He did once ask me out for a drink though. I said: “Seriously, I could NOT take you home and introduce you to my mum - she’d have a heart attack!” But he found out that The Nolans weren’t that innocent either. When we did Top of the Pops he bent over to pick something up in front of us and Linda said: “While you’re down there…”
The look of shock on his face was priceless.
He thought he’d have to watch his behavior in front of the Von Trapps and there was Maria von Trapp being so crude. From that point on he realized we were ordinary people and we got along great.
Out of this meeting came the inevitable suggestion through a friend of a friend of a friend to record a single together—or at least record a single with Bob Young and Mick Moody. And lo, the supergroup of Young, Moody, Lemmy on bass, Cozy Powell on drums and Colleen and Linda Nolan on backing vocals was born—or rather assembled—in a studio to record the single “Don’t Do That.”
Now hearing Lemmy liked the Nolans might come as a surprise to some, but then again that’s exactly why everyone digs Lemmy, because he remained true to himself and was never swayed by fashion or fad or what other people thought. The Nolans’ greatest hits will be released by Cherry Red Records this April.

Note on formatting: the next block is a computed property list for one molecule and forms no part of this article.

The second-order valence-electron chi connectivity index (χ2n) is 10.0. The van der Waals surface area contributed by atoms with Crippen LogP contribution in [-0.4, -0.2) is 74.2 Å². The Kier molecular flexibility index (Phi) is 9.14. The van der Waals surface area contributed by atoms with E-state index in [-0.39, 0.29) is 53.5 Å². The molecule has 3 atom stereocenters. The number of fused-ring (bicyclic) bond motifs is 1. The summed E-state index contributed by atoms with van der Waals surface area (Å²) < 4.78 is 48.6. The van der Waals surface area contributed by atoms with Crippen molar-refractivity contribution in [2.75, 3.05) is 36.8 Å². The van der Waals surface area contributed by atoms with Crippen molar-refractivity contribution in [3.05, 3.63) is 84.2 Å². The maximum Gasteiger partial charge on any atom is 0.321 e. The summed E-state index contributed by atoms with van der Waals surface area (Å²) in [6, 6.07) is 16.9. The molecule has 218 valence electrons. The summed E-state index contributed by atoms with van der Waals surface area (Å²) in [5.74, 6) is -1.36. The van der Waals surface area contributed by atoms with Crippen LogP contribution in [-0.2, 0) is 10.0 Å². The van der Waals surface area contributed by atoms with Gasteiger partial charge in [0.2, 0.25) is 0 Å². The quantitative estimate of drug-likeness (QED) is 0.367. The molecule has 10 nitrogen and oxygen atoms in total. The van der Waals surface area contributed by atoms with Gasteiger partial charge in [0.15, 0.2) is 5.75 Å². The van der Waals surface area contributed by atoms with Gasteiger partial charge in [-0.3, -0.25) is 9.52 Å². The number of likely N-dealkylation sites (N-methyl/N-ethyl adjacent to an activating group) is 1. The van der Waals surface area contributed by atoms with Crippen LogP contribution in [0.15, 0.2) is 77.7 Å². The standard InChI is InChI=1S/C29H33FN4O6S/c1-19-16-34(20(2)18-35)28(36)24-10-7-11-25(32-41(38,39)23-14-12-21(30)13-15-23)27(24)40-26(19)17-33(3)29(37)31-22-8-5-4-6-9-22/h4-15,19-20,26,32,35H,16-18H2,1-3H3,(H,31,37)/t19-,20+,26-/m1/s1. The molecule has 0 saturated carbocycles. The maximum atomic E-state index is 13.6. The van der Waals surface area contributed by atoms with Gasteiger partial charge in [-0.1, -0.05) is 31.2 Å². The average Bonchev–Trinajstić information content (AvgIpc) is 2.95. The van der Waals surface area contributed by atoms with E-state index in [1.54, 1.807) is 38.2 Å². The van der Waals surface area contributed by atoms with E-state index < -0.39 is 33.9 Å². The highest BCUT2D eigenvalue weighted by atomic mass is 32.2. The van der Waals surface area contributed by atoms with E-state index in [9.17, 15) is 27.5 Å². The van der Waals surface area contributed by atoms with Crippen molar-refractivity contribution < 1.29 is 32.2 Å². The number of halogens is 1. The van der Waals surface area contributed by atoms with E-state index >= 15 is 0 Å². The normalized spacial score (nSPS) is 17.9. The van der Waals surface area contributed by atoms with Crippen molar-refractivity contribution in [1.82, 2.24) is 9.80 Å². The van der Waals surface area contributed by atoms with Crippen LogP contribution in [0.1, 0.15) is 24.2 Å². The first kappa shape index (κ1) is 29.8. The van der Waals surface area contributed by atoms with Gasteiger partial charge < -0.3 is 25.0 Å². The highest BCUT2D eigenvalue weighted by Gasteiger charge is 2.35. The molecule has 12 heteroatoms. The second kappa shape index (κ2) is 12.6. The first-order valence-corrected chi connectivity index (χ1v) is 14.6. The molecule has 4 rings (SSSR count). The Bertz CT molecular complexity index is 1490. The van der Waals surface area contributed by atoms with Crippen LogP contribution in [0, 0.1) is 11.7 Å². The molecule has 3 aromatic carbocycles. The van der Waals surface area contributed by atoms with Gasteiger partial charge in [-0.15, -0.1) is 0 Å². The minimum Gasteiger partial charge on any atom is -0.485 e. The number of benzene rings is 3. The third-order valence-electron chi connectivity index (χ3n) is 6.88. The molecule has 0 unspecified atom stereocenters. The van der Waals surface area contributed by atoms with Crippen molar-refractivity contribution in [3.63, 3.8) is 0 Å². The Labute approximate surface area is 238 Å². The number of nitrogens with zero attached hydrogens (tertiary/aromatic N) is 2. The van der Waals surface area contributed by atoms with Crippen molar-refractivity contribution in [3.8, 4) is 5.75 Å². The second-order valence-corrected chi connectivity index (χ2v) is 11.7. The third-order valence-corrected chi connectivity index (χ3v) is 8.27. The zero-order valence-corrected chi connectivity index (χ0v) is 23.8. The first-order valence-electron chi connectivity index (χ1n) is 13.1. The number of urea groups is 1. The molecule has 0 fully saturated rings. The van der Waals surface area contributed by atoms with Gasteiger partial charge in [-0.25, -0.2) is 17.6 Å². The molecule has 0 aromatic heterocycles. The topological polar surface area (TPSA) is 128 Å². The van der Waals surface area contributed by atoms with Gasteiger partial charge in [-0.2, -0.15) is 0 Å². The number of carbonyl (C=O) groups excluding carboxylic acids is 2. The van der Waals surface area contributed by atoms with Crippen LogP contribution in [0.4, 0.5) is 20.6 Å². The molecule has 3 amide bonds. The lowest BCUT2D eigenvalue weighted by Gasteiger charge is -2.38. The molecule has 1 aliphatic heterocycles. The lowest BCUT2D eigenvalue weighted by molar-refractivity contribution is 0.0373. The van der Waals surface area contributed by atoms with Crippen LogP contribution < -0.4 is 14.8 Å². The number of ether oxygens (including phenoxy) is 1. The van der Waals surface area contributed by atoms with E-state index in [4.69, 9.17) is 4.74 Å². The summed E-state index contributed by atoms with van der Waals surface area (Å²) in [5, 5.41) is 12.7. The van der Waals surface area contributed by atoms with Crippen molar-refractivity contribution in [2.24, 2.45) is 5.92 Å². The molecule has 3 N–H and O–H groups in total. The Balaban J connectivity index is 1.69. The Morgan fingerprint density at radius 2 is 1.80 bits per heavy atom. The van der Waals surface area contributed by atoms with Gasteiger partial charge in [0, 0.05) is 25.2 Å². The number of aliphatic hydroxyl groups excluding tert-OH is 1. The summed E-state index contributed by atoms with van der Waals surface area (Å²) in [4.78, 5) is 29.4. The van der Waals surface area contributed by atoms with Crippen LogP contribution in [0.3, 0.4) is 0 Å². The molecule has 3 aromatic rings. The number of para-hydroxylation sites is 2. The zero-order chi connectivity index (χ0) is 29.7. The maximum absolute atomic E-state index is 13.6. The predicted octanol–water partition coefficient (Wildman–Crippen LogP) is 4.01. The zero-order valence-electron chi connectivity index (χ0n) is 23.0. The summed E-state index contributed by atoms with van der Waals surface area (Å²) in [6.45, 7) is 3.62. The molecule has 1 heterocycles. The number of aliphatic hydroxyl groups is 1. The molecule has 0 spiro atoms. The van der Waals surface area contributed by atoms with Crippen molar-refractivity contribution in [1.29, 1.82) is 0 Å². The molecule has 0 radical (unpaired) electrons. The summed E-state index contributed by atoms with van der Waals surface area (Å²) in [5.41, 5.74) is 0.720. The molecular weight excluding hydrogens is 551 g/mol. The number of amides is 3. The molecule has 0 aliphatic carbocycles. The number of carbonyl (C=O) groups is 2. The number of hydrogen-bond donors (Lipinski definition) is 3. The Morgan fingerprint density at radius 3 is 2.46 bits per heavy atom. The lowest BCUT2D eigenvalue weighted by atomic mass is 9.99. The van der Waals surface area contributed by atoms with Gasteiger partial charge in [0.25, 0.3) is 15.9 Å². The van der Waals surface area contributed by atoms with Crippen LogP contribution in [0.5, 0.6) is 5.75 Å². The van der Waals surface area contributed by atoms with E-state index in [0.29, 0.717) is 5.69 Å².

“Don’t Do That” charted at #65 in 1981—not bad—and even had its own video, which you can see below.
And now…ahem…nevermind the bollocks, here’s The Nolans!
Previously on Dangerous Minds:
Lemmy Kilmister garden gnome
A needlepoint portrait of Motörhead’s Lemmy Kilmister
Ask Lemmy: Straight talk from metal’s ace life coach
Before they were famous: Hugh Cornwell, Richard Thompson, Lemmy and co.
Color me impressed: Lemmy and David Bowie-themed coloring books are here!
Lemmy Kilmister gets ambushed by three of his ex’s on TV in the late 90s
Watch and listen to Lemmy’s early bands The Rockin’ Vickers and Sam Gopal